Childhood obesity is a national crisis and a leading cause of ill health and premature death – in England, one in three children are overweight or obese by the time they leave primary school. Obese or overweight children are more likely to become obese or overweight adults, which increases their risk of developing cardiovascular disease, type 2 diabetes and some cancers.

We live in an obesogenic environment that encourages weight gain and obesity, and excess sugar intake has become the norm. Children and adults are consuming more than double the recommended amount of sugar and this is an underpinning factor of the obesity epidemic.

PHE’s Sugar Reduction Programme: A world first

The government is committed to tackling childhood obesity, and Childhood obesity: A plan for action, published in August 2016, included a commitment for PHE to lead a transparently monitored sugar reduction programme.

Launched in 2016, the programme challenges the food industry – from retailers to manufacturers, restaurants, cafés, takeaways, pubs, entertainment chains and delivery services – to reduce the sugar in the products that contribute most to children’s intakes by 20% by 2020.

This is the first time a sugar reduction programme of this kind has been conducted anywhere in the world, so both implementing it and assessing its progress come with challenges.

The data challenges we have encountered

The sugar reduction progress report published this week is the first assessment of progress to date, measuring how far the food industry has gone towards meeting the initial challenge of a 5% reduction in the first year.

We have used two data providers to measure progress in this report: Kantar Worldpanel data provides volume sales and nutrition information for retailers and manufacturers, while MCA data is used to provide volumes for food purchased out of the home – with nutrition data coming from menus, online and businesses themselves.

Sales weighted averages (SWA) were used to set both sugar and calorie guidelines to monitor industry’s progress against a 2015 baseline. A SWA is calculated by weighting the sugar level of individual products and calorie levels of single serve products by their volume sales. This means companies need to focus reduction efforts on their top sellers to make the biggest impact.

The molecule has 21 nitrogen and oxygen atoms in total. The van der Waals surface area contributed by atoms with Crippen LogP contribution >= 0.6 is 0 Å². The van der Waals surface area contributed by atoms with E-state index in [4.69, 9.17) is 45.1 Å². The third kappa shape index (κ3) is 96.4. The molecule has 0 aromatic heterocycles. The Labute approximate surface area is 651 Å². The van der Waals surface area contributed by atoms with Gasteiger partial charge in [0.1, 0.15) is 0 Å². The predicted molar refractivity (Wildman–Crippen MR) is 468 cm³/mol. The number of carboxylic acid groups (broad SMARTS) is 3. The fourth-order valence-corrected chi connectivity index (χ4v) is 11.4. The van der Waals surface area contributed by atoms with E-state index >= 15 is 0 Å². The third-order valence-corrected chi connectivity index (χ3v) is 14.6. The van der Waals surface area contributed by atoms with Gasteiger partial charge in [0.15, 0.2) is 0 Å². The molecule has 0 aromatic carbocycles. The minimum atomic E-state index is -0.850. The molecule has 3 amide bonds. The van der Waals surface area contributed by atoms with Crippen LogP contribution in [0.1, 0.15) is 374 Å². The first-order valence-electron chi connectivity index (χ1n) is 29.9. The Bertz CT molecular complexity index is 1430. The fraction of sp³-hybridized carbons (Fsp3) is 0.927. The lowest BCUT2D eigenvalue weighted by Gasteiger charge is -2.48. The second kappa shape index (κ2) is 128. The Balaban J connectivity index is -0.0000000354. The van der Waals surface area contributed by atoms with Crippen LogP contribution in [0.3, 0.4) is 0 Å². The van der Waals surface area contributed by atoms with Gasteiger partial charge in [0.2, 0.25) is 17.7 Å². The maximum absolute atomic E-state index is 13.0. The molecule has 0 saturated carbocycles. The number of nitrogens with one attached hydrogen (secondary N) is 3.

This report is also probably a  world first, with an analysis of this type having never before been published. As such, we have encountered some limitations with the data which has prevented us from being able to undertake a full analysis as originally intended.

  1. Incomparable data for the out of home sector

In this year 1 report, only the current levels of sugar and calories in products likely to be consumed on a single occasion have been presented for the out of home sector (e.g. pubs, restaurants, cafes, takeaway and delivery services).

It has not been possible to make comparisons with the baseline or to measure the progress the out of home sector has made in year one of the programme. This is because after the baseline was set for the out of home sector in the March 2017 report, PHE took the decision to change the data supplier to one that could deliver a more comprehensive dataset for more robust future monitoring.

The two datasets are not directly comparable as there is too little like for like product information.  There are also some gaps in the data as the out of home sector is not legally obliged to provide nutritional information as retailers and manufacturers are, although some businesses do voluntarily provide some of this on their leaflets, menus or websites.